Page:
I recognise this civic nationalism in the Yes campaign and the forms of words they use and I like it. So what if the SNP has not always been thus? they have seen the light, Hallelujah! By your lights no political party could ever change it’s policies. Do you think the painful process they went through in Perth to accept NATO membership is something they will go back on? You are asking for a false sort of consistency and when you don’t find it you are labelling it philosophical inadequacy.

        Instead you are coming across as politically naive.

    4. Moray Man says:

      “the well known corrosive demographic angst in certain nationalist quarters, and to the embarrassingly high levels of male insecurity exhibited by Yes men.”

      Is this a joke?

      If it is so well known, perhaps you can provide a few examples for those of us “Yes men” who have read Iron John and feel confident about our masculinity.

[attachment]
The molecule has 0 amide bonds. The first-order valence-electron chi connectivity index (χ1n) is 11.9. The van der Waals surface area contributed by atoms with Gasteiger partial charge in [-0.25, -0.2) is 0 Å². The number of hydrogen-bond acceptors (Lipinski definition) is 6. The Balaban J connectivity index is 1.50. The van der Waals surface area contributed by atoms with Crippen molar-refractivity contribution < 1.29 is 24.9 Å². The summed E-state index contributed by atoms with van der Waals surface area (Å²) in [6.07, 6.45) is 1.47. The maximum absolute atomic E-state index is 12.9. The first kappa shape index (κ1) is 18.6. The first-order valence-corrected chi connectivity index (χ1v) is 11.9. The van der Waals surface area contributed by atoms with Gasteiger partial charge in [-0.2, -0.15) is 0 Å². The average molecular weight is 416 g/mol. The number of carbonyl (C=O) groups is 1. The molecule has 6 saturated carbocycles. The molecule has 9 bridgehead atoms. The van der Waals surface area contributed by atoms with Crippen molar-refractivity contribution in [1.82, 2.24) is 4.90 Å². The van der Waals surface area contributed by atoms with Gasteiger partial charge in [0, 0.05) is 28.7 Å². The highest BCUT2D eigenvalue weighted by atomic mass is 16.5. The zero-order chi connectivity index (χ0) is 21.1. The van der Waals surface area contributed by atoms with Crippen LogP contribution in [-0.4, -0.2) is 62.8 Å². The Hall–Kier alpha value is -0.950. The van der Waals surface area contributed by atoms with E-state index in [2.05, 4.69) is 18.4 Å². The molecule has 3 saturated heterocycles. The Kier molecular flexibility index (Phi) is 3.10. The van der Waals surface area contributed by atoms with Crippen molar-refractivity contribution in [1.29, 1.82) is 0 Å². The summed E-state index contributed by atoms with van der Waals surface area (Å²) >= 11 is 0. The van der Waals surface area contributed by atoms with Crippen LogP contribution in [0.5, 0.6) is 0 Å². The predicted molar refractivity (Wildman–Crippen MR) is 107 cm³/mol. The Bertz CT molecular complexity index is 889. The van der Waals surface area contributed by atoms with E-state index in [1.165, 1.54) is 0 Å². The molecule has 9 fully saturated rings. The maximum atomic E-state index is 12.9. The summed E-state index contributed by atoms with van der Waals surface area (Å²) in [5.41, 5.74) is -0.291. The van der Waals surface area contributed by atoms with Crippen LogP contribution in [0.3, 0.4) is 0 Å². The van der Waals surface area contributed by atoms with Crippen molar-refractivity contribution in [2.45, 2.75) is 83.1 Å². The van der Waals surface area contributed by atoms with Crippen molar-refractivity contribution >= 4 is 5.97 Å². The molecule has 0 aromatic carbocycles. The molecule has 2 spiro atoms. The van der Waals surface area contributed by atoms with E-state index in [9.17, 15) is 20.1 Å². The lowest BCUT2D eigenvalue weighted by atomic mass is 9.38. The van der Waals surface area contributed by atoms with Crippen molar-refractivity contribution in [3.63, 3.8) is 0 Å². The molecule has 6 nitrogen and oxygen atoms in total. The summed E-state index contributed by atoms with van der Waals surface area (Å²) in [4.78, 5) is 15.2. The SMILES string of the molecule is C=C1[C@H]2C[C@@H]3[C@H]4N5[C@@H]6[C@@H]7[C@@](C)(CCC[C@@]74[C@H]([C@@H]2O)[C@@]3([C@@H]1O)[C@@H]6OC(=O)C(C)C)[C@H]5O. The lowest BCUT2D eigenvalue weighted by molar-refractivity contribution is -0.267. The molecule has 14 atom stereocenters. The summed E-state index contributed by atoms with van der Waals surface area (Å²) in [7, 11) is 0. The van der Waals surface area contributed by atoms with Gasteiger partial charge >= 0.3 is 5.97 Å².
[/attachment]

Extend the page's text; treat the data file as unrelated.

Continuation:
And it’s a distraction from an excellent and succint piece of work by Robin McAlpine that feels to me to be much more honest than the evasive defence by David Torrance.

    5. hektorsmum says:

      Why is it that those who hold a different perspective, one which holds that the only form of nationalism is somehow, British, aka English Nationalism have to turn to nastiness. Because Mark that is the only way I can describe your tiny inconsequential piece.
      I think you need to go away and look at this all over again.
      It is not the Scots who are digesting a daily dose of programmes concerned with war, nor the Scots whose history is never off the box. It is not the Scots who have endless and copious amounts of Union Flags all over the house, as I not that long ago said to someone on the Guardian who described the Scots of wrapping themselves in the flag, Well I said we at least know what our flag is and I can count on one hand the number I have seen in private gardens and there are zilch numbers of cushions dressed as Saltires in homes.